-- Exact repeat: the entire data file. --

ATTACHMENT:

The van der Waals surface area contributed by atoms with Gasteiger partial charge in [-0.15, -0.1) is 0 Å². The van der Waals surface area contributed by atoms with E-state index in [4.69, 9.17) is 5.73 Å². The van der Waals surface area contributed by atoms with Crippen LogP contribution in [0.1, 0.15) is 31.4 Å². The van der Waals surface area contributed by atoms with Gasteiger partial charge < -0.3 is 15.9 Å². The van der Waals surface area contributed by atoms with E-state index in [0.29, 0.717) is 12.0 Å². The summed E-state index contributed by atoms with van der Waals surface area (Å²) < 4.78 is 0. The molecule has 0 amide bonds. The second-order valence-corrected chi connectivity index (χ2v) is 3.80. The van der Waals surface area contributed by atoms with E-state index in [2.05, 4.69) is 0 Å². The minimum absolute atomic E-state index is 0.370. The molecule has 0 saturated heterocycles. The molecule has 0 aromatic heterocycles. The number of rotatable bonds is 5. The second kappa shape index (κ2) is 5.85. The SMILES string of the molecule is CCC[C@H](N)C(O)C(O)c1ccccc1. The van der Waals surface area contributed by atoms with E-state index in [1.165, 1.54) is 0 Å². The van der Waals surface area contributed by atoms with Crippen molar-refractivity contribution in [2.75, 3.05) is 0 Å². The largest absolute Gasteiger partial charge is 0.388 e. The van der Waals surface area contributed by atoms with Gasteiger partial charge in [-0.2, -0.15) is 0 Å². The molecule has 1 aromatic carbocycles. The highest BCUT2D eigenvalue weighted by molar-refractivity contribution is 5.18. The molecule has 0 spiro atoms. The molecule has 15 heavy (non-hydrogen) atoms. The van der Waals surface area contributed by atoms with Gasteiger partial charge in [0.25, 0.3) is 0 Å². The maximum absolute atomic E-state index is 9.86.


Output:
The van der Waals surface area contributed by atoms with Gasteiger partial charge in [-0.15, -0.1) is 0 Å². The van der Waals surface area contributed by atoms with E-state index in [4.69, 9.17) is 5.73 Å². The van der Waals surface area contributed by atoms with Crippen LogP contribution in [0.1, 0.15) is 31.4 Å². The van der Waals surface area contributed by atoms with Gasteiger partial charge < -0.3 is 15.9 Å². The van der Waals surface area contributed by atoms with E-state index in [0.29, 0.717) is 12.0 Å². The summed E-state index contributed by atoms with van der Waals surface area (Å²) < 4.78 is 0. The molecule has 0 amide bonds. The second-order valence-corrected chi connectivity index (χ2v) is 3.80. The van der Waals surface area contributed by atoms with E-state index in [2.05, 4.69) is 0 Å². The minimum absolute atomic E-state index is 0.370. The molecule has 0 saturated heterocycles. The molecule has 0 aromatic heterocycles. The number of rotatable bonds is 5. The second kappa shape index (κ2) is 5.85. The SMILES string of the molecule is CCC[C@H](N)C(O)C(O)c1ccccc1. The van der Waals surface area contributed by atoms with E-state index in [1.165, 1.54) is 0 Å². The van der Waals surface area contributed by atoms with Crippen molar-refractivity contribution in [2.75, 3.05) is 0 Å². The largest absolute Gasteiger partial charge is 0.388 e. The van der Waals surface area contributed by atoms with Gasteiger partial charge in [-0.2, -0.15) is 0 Å². The molecule has 1 aromatic carbocycles. The highest BCUT2D eigenvalue weighted by molar-refractivity contribution is 5.18. The molecule has 0 spiro atoms. The molecule has 15 heavy (non-hydrogen) atoms. The van der Waals surface area contributed by atoms with Gasteiger partial charge in [0.25, 0.3) is 0 Å². The maximum absolute atomic E-state index is 9.86.